San Francisco-based startup Chronicled has completed a technical pilot aimed at demonstrating a new cryptographic method for transferring data and information related to trade items anonymously.
The pilot allowed multiple parties to verify an object’s identity and provenance using its Serialized Global Trade Item Number (SGTIN) without directly interacting with one another.
A Serialized Global Trade Item Number (SGTIN) is a universal identifier that provides a unique identity for physical object anywhere in the world, for all time. It allows for the identification of an item as it moves through multi-stage supply chains, which can often involve multiple custodians and geographic locations.
The pilot applied a cryptographic verification model developed by University researchers at UC Berkeley and MIT called Zero Knowledge Succinct Non-Interactive Argument of Knowledge (zk-SNARK) to enable secure and anonymous transfer of possession and/or ownership of SGTINs within multi-party supply chains.
Within the cryptographic framework, a SGTIN can be in possession of only a single trading partner at any given time. Any duplication alerts the network to the existence and location of a counterfeit asset.
Associated smart contracts allow a regulator to fully audit the provenance of an asset after the fact, without the need for prior knowledge, or the need for trust in the various organizations operating within the supply chain.
With the framework, Chronicled is initially tackling the pharmaceutical supply chain. A partnership with supply chain consulting group The LinkLab seeks to develop a blockchain-enabled system that complies with the Drug Supply Chain Security Act, a regulatory regime that requires full end-to-end track and trace of pharmaceutical products by 2023 on an interoperable system, and addresses the industry’s data leakage and privacy concerns.
“Our team has been working hard on this key privacy issue, and as a result Chronicled is now the first to successfully demonstrate this cryptographically secure method of anonymous physical asset identity transfer,” said Chronicled CEO, Ryan Orr.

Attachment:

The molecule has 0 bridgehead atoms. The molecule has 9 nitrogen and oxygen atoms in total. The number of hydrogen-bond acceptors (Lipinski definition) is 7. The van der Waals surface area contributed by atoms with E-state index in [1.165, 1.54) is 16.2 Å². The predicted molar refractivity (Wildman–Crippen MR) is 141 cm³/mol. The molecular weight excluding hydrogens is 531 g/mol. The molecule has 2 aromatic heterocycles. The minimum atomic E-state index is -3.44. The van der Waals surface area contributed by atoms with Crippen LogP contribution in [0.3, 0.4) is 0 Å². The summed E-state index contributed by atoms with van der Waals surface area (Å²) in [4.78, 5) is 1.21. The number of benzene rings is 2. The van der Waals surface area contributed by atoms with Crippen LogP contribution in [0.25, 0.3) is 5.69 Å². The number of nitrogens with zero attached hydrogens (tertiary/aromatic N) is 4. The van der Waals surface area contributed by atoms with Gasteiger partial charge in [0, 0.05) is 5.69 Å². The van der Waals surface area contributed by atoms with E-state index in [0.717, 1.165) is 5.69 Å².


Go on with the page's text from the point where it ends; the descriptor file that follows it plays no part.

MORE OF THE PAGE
“As an immediate next step, we plan to continue to work with industry partners to implement current supply chain workflows using this technology while optimizing for volume, aggregation, returns, recalls, and performance considerations.”
Chronicled said that the pilot represented the first step towards “full prevention and elimination of the entry of counterfeit products and components into the supply chain.”
Counterfeit and pirated goods are a global problem that’s costing US businesses more than US$200 billion every year.
Fake products crop up in everything, from handbags and perfumes, to machine parts and chemicals. Counterfeiting also produces knockoffs that endanger lives: auto parts that fail, pharmaceuticals that make people sick, toys that harm children, baby formula that provides no nourishment and medical instruments that deliver false readings.
According to the OECD and the EU’s Intellectual Property Office, imports of counterfeit and pirated goods are worth nearly half a trillion dollars a year, or around 2.5% of global imports.
The World Health Organization (WHO) estimates that as much as 30% of the medicines sold in parts of Asia, Africa, and Latin America are counterfeit. Worldwide, an estimated 10% of all medicines are counterfeit.
“[This pilot] is the first step in a longer-term plan to fundamentally improve the way assets move through supply chains by using blockchain technology to immutably track the provenance of any object with an SGTIN,” said Maurizio Greco, CTO of Chronicled.
Moving forward, Chronicled said it plans to apply the methodology to other use cases that “might include Internet-of-Things-based verification of physical custody of a physical shipment as a precursor to being able to transfer custody of an SGTIN to the next trading partner in the chain; or, immediate, secure fulfillment of contractual obligations, including, for example, automated payment upon delivery of a shipment.”
Chronicled is one of the many startups that are applying blockchain to supply chain. By creating an auditable and tamper-proof record of the journey behind all products across the supply chain, blockchain can improve the traceability of physical goods, and prevent the selling of counterfeits and other related crimes.
London-based Everledger uses blockchain to provide a permanent ledger for diamond certification and related transaction history. Provenance, another UK-based startup, enables physical products to have their own “digital passport,” which attests authenticity and origin.